Formlessness and a first birthday

I talked with Kyo recently while ironing a pile of summery clothes that I wonder if I’ll ever have the occasion to wear. (T-shirts and ugly slippers rule the day.) We used FaceTime but both agreed that video calls were soul-crushing. As human animals, we are motivated to fill the grievous lack of in-person interaction with calls: calls for work, calls for friendship, calls, calls, and more calls. Our days fill up with scheduled conversations.

Kyo remarked that these conversations, as a consequence of quarantine, have become incredibly boring. We’re all doing more or less the same thing: There is nothing new to report. We don’t go out. We look around our house and wait for something to happen. We try to balance work and the other beings we have to care for. Why have these calls at all, then? Because we don’t have a better alternative. Because none of this is normal or natural. Because we are hungry for flesh-and-blood connection. Because the cheap substitute is all we have. We agreed on all of this and more. Even still, it was nice to “see” him.

. . .

For several nights in a row, gigantic European hornets congregated in our living room. The first night, when Guion trapped one, we considered it a fluke. He asked me if he should kill it, and I was all: No, the delicate ecosystem! Every blessed creature has its place, its sanctified role to play! Do not lay a hand upon this ungainly bug! But then the next night came, and three more hornets found their way inside, one after the other, and I changed my tune. Fear struck my heart. Was this how we were going to live out the rest of the pandemic? With these flying marauders? And he asked me what to do with them, and I said, Kill them now, fast, and be merciless. Hang their bodies from the lintels; send them all a message.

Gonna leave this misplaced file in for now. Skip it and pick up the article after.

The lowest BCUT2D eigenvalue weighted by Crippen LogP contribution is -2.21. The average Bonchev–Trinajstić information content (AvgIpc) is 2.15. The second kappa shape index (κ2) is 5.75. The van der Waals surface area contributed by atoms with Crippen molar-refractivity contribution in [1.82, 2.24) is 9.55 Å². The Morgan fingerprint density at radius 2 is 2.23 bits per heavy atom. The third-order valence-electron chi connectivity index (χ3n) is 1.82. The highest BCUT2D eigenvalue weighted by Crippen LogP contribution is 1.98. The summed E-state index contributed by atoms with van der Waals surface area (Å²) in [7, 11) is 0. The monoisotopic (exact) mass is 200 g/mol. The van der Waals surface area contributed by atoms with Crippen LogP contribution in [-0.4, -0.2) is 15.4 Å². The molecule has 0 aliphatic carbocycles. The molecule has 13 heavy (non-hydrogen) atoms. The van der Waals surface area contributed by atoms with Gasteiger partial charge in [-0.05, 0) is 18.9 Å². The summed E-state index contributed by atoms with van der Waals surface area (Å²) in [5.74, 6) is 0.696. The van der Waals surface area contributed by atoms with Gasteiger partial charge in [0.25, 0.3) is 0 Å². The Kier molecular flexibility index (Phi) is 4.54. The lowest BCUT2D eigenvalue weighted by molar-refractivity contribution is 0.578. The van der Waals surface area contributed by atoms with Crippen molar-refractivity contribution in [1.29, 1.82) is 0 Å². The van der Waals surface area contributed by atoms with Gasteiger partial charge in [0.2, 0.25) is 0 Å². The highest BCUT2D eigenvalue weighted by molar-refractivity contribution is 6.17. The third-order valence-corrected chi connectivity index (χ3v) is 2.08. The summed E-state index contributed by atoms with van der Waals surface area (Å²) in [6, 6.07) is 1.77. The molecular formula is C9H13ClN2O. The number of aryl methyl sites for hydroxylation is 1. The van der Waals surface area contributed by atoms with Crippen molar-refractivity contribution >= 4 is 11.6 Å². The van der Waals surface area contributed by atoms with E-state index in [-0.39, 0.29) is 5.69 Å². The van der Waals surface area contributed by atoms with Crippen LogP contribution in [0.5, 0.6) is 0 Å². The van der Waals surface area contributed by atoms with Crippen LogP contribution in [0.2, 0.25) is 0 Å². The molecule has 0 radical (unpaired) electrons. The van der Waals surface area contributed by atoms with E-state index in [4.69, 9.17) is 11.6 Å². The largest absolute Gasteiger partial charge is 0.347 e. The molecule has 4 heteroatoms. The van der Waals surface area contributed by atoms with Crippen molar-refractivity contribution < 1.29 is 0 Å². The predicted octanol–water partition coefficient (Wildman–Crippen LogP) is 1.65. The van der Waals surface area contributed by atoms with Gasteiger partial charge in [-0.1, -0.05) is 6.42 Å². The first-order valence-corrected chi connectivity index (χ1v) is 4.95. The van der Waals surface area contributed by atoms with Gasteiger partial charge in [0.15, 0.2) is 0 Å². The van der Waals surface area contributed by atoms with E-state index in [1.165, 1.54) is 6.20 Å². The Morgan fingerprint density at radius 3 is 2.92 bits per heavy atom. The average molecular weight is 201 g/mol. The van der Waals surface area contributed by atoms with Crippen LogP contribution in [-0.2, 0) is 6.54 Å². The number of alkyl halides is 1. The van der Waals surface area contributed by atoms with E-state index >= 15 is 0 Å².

(We’re still not sure where they’re coming from or why, but Guion suspects there is a nest in the chimney. He blocked a small hole after a quick inspection, and we’ve been three days with no hornet invasions. Fingers crossed.)

. . .

Moses turned one this past weekend! It has been such a delightful year with him. He acquires new skills and interests every week. He wants us to know that he’s very busy and has a lot of important work on his plate: stacking wooden bowls, talking to babies in board books (his only friends! Sob!), caressing shrubs, and singing along with his favorite song by the Talking Heads (“Psycho Killer”: thanks, Guion).

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Eating his cupcake:

He has been our little light in this gloomy time.